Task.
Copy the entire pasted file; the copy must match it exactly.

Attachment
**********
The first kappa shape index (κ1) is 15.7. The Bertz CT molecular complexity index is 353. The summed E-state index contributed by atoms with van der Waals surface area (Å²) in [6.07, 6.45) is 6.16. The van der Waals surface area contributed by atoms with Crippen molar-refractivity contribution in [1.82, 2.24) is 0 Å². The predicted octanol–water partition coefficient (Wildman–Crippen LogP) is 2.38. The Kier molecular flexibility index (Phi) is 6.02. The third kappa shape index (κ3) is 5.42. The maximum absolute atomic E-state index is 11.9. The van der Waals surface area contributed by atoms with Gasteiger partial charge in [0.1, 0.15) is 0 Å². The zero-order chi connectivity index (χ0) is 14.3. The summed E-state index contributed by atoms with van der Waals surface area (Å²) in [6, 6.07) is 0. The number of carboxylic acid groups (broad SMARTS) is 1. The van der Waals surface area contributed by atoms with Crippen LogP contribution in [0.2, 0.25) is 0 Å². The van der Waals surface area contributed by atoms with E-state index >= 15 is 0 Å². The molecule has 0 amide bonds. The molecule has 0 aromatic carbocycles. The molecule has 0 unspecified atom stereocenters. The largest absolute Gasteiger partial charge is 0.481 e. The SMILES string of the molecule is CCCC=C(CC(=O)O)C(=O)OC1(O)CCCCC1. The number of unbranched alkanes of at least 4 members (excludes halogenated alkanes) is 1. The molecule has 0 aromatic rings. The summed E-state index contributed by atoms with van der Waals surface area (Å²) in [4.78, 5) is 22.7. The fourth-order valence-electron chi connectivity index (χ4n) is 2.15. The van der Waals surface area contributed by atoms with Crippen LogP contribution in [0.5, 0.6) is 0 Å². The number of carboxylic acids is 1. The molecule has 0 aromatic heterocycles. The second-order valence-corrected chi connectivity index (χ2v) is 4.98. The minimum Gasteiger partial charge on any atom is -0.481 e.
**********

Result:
The first kappa shape index (κ1) is 15.7. The Bertz CT molecular complexity index is 353. The summed E-state index contributed by atoms with van der Waals surface area (Å²) in [6.07, 6.45) is 6.16. The van der Waals surface area contributed by atoms with Crippen molar-refractivity contribution in [1.82, 2.24) is 0 Å². The predicted octanol–water partition coefficient (Wildman–Crippen LogP) is 2.38. The Kier molecular flexibility index (Phi) is 6.02. The third kappa shape index (κ3) is 5.42. The maximum absolute atomic E-state index is 11.9. The van der Waals surface area contributed by atoms with Gasteiger partial charge in [0.1, 0.15) is 0 Å². The zero-order chi connectivity index (χ0) is 14.3. The summed E-state index contributed by atoms with van der Waals surface area (Å²) in [6, 6.07) is 0. The number of carboxylic acid groups (broad SMARTS) is 1. The van der Waals surface area contributed by atoms with Crippen LogP contribution in [0.2, 0.25) is 0 Å². The van der Waals surface area contributed by atoms with E-state index >= 15 is 0 Å². The molecule has 0 amide bonds. The molecule has 0 aromatic carbocycles. The molecule has 0 unspecified atom stereocenters. The largest absolute Gasteiger partial charge is 0.481 e. The SMILES string of the molecule is CCCC=C(CC(=O)O)C(=O)OC1(O)CCCCC1. The number of unbranched alkanes of at least 4 members (excludes halogenated alkanes) is 1. The molecule has 0 aromatic rings. The summed E-state index contributed by atoms with van der Waals surface area (Å²) in [4.78, 5) is 22.7. The fourth-order valence-electron chi connectivity index (χ4n) is 2.15. The van der Waals surface area contributed by atoms with Crippen LogP contribution in [0.5, 0.6) is 0 Å². The number of carboxylic acids is 1. The molecule has 0 aromatic heterocycles. The second-order valence-corrected chi connectivity index (χ2v) is 4.98. The minimum Gasteiger partial charge on any atom is -0.481 e.